It’ve been two years since I wrote the poem below. I remember being in my immunology class during the second quarter of medical school, listening as our instructor talked about anaphylaxis. The emotions it evoked later found their way into written words. I’ve shared this poem a few times in different ways–first in my creative writing class, later in our medical student journal–but I haven’t revisited it in at least a year.
A lot has changed in the course of that time, even if I didn’t see it happening. Perhaps I haven’t paused and looked back often enough, to see how far I’ve come since the beginning of my journey into medicine. I’m almost done with my third year now, and sometimes I forget just how much I’ve learned since I began. I think it is that way for many of us, actually. We live with ourselves 24/7, and it makes it difficult to see ourselves grow because it happens so gradually. But grow we do.
This poem looks back to a time when I was seven years old, and my brother (who was a toddler at the time) went into anaphylactic shock after tasting peanut butter.
He just turned 19 years old this January, and I turned 26.
To this day, I’m thankful for the medicine that saved him.
Dim lecture hall and early morning and I am sitting in the seat I always take, watching the words flashing against the wall. Pruritus. Urticaria. Angioedema.
Immunoglobulins, the E isotype, not the A isotype…so many letters to keep straight.
I am a child again, tracing out the alphabet, learning to spell like when you were born and I had to remember to write your name with an “a” two letters from the end, not an “e.” A child again learning my ABCs: airway, breathing, cardiac. Treatment includes epinephrine.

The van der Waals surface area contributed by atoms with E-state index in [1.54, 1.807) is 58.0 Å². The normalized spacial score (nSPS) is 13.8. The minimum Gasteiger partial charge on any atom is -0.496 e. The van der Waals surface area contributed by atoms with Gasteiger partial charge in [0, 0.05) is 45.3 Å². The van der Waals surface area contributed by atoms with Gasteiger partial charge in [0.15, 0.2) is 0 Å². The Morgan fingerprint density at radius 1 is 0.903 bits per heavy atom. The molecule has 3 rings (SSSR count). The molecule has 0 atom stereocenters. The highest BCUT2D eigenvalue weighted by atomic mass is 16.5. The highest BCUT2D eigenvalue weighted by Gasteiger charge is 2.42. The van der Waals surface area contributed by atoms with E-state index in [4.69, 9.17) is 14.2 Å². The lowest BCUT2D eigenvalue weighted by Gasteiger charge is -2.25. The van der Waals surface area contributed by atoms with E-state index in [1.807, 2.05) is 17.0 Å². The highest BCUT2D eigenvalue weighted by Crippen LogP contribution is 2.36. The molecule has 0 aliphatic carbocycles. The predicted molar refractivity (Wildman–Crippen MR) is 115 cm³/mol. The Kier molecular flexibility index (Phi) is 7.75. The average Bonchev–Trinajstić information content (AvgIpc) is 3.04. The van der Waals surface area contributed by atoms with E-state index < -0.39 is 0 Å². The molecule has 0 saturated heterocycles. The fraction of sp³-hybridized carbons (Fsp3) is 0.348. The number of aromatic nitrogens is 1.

And suddenly, we are children again.
Flashes of images in my mind, a moment remembered, transected from the whole.
The stroller with its small wheels, and you in it, and Mom bending over to give you a bite of our sandwich because you are hungry on that sunny walk in the park, and we are carefree.
So ordinary, the child and the peanut butter and jelly sandwich and the young family paused in time on the sidewalk.
And then the next image, more sound than sight: your sneeze, and the worry in Mom’s voice.
And then you buckled in the car seat and Grandpa getting into the car beside you and Mom rushing because you have to go to the emergency room. An impression of puffiness, of you and your elfin ears and fine brown hair and a body suddenly too full of that which should have been life.
An empty driveway, lonesome gray against the sky.
You came back—you came back to us before your lungs could squeeze out the last thin tendrils of your breath and the surging current of medicine drew your tiny boat back from a shore we could not reach.
And I am the medical student in the lecture hall caring about the mechanism of epinephrine, and I am the sister caring about nothing other than that you came back.